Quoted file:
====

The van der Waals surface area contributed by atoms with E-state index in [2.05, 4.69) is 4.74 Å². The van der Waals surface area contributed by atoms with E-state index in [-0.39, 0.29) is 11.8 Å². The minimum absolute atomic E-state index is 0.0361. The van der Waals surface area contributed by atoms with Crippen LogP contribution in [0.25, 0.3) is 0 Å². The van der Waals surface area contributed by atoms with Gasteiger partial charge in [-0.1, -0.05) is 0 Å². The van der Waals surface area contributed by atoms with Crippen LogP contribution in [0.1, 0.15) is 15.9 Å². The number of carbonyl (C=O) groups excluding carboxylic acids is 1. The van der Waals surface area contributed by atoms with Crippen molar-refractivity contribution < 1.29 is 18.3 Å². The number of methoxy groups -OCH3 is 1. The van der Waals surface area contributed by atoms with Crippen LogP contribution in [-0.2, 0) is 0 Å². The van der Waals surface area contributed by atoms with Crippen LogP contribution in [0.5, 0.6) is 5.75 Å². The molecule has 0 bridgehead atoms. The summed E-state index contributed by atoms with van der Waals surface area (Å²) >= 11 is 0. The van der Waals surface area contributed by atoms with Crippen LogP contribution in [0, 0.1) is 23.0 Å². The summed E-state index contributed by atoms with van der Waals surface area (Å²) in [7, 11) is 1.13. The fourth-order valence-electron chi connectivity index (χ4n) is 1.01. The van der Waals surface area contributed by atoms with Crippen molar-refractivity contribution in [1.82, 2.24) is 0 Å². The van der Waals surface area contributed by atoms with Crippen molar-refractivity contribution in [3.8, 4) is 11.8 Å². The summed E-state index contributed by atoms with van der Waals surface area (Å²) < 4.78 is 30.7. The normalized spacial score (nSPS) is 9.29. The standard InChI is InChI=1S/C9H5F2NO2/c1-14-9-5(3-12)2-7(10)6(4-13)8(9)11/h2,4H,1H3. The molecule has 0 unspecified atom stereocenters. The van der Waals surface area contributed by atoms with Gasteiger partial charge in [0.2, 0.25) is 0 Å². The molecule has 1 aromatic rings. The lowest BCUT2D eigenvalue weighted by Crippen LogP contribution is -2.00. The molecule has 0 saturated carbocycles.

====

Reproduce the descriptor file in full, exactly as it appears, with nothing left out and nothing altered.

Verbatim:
The van der Waals surface area contributed by atoms with E-state index in [2.05, 4.69) is 4.74 Å². The van der Waals surface area contributed by atoms with E-state index in [-0.39, 0.29) is 11.8 Å². The minimum absolute atomic E-state index is 0.0361. The van der Waals surface area contributed by atoms with Crippen LogP contribution in [0.25, 0.3) is 0 Å². The van der Waals surface area contributed by atoms with Gasteiger partial charge in [-0.1, -0.05) is 0 Å². The van der Waals surface area contributed by atoms with Crippen LogP contribution in [0.1, 0.15) is 15.9 Å². The number of carbonyl (C=O) groups excluding carboxylic acids is 1. The van der Waals surface area contributed by atoms with Crippen molar-refractivity contribution < 1.29 is 18.3 Å². The number of methoxy groups -OCH3 is 1. The van der Waals surface area contributed by atoms with Crippen LogP contribution in [-0.2, 0) is 0 Å². The van der Waals surface area contributed by atoms with Crippen LogP contribution in [0.5, 0.6) is 5.75 Å². The molecule has 0 bridgehead atoms. The summed E-state index contributed by atoms with van der Waals surface area (Å²) >= 11 is 0. The van der Waals surface area contributed by atoms with Crippen LogP contribution in [0, 0.1) is 23.0 Å². The summed E-state index contributed by atoms with van der Waals surface area (Å²) in [7, 11) is 1.13. The fourth-order valence-electron chi connectivity index (χ4n) is 1.01. The van der Waals surface area contributed by atoms with Crippen molar-refractivity contribution in [1.82, 2.24) is 0 Å². The van der Waals surface area contributed by atoms with Crippen molar-refractivity contribution in [3.8, 4) is 11.8 Å². The summed E-state index contributed by atoms with van der Waals surface area (Å²) < 4.78 is 30.7. The normalized spacial score (nSPS) is 9.29. The standard InChI is InChI=1S/C9H5F2NO2/c1-14-9-5(3-12)2-7(10)6(4-13)8(9)11/h2,4H,1H3. The molecule has 0 unspecified atom stereocenters. The van der Waals surface area contributed by atoms with Gasteiger partial charge in [0.2, 0.25) is 0 Å². The molecule has 1 aromatic rings. The lowest BCUT2D eigenvalue weighted by Crippen LogP contribution is -2.00. The molecule has 0 saturated carbocycles.